Nations that once feared God now ignore Him and despise His Word. Children from godly homes are rebelling against the faith of their parents. Not much has changed in the last four thousand years, since Babel.
God recorded key moments in history to warn and comfort His people (1 Corinthians 10:11; Romans 15:4). We may get discouraged by the sins of our nation and our children, but God wants to encourage us. A quick walk through the Bible’s account of Babel reveals some important lessons for us today. God is still patiently working out His plans, even though we can’t always see how.
To properly understand the account of Babel, we must remember the circumstances in which Moses presented it to the Hebrew people. They had just been freed from slavery in Egypt around 1491 BC. They were about to enter the Promised Land and annihilate the wicked nations of Canaan. They needed to understand where nations came from and why God had the authority to judge them for their sin.
Moses knew about the history, geography, languages, and cultures of his world. He had been trained in the court of pharaoh. Yet he did not rely on his education because God spoke to Him directly. God’s words—whether spoken to Moses or recorded in the Bible for us today—are the highest authority we could or should ever want.
God’s claims do not have to be “proven,” yet the evidence lines up with God’s statements about the past. Genesis 11:1–9 describes a unique revolution in human history. At first, all people on earth were literally of “one lip” and “one words.” They had the same grammar and vocabulary. But as a result of God’s judgment, their language was divided into several languages, according to “families.” This is what we find today.
After the Flood (about 2348 BC, according to Ussher) God had commanded Noah’s descendants to “be fruitful, and multiply, and replenish the earth” (Genesis 9:1), but instead they took up permanent residence, with no apparent intention to spread out.
This rebellion, which took place a century or two after Noah’s Flood, was no surprise to God. While promising not to send another Flood, God told Noah that human sinfulness was still a problem: “The imagination of man’s heart is evil from his youth” (Genesis 8:21). Rebellion has been a pattern ever since Adam disobeyed God.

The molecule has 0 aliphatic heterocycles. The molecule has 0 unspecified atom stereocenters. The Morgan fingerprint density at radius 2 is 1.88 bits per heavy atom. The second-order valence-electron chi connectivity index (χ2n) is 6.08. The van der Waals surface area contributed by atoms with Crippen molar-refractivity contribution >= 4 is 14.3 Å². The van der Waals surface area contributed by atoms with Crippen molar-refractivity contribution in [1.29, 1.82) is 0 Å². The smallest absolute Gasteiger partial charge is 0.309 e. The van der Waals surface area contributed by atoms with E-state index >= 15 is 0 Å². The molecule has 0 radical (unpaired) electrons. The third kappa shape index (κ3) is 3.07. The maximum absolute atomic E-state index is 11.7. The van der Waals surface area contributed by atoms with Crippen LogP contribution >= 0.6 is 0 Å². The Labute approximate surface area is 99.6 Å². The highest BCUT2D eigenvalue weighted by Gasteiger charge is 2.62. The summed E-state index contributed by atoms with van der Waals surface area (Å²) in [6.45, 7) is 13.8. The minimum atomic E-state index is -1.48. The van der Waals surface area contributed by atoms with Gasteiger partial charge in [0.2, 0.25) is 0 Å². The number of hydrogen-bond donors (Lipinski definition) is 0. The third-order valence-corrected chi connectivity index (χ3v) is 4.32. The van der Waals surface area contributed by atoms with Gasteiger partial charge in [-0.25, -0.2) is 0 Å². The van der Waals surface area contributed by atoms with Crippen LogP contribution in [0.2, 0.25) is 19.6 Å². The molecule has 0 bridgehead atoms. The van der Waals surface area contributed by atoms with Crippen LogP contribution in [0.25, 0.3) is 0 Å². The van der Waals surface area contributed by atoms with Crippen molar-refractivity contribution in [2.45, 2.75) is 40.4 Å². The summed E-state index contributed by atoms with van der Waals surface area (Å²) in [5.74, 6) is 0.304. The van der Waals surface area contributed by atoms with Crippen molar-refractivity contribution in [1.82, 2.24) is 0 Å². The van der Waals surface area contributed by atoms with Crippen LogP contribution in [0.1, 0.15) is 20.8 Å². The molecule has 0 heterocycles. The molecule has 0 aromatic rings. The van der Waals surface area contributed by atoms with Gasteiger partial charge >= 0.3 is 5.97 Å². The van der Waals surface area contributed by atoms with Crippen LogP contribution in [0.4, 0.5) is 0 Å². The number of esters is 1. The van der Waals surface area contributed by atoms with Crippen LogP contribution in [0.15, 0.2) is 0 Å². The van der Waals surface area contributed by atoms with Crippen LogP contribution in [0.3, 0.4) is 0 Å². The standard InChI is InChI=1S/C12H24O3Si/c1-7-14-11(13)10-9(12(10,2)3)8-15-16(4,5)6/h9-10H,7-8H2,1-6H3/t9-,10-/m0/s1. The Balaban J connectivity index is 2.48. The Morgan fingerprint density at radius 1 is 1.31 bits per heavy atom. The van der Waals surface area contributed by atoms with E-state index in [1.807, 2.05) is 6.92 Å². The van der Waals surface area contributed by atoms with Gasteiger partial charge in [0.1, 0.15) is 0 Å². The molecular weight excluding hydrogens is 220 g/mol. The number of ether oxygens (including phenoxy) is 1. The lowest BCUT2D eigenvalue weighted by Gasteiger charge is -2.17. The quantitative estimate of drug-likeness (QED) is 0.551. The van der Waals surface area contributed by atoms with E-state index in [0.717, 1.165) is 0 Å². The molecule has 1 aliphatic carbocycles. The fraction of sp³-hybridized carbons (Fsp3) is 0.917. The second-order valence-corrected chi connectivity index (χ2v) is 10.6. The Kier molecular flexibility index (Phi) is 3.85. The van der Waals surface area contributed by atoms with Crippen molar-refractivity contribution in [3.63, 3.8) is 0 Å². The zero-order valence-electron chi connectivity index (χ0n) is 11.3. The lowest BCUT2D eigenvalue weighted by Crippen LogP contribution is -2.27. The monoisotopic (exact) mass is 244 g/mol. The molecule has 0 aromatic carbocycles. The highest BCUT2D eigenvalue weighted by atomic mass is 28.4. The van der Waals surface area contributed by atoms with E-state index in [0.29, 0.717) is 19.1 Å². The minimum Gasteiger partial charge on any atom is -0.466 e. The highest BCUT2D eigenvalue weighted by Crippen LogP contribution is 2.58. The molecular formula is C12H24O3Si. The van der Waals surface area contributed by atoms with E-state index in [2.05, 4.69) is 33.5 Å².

Where did these early humans learn to build a city and tower? Long before Noah’s Flood, Cain was a city-builder, and his descendant Tubal-cain was gifted in brass and iron (Genesis 4:17–22). It is clear from the genealogies in Genesis that Noah lived among these people for six hundred years before the Flood came, acquiring their technology and possibly their books. His sons had plenty of time to develop their construction skills, too, while building the Ark.
The settlers at Babel went out of their way to ensure that they would not be scattered, contrary to what God had commanded. They put down roots in one place, including a tower that they could rally around.
Notice the words us, ourselves, and we. Moses makes it clear that pride was the real problem at Babel. Building cities and towers is not evil, but proud motives can turn even the most worthwhile activities into sin. Any human activity, done for the wrong reason, is wicked, as Proverbs 21:4 warns (“The plowing of the wicked is sin”).
The rebels wanted to build their tower “whose top is in the heavens.” This figure of speech, a hyperbole, is similar to the description of the cities in Canaan as “walled up to heaven” (Deuteronomy 1:28).
There is some question about the purpose of the tower. Some have suggested they wanted to build a structure large enough and strong enough to survive another Flood, but why would they build the tower in the plains rather than on a mountain? Other commentators, such as Luther, suggest that the builders wanted to construct a symbol of their self-reliance. The rebels were shaking their fist at heaven, as it were, by building such a great structure in their own power.
Early Jewish writers and Christian commentators suggested that the tower was the first center of false religion in the post-Flood world. One recent suggestion is that, like ziggurats built in later cities of the region, the tower was a symbolic bridge between heaven and earth, a place where the gods could come down to earth or rest (David S. DeWitt, Journal of the Evangelical Theological Society 22:1, p. 19).
While God does interact with humans in unusual ways (see Jacob’s ladder in Genesis 28:12), it is the height of folly for humans to think they can bridge the gap between the physical world and the spiritual world by their own efforts.
This sentence reveals the arrogance of the people at Babel. They sought a name for themselves rather than to honor the name of their Creator, who is above all and whose name is worthy of all praise.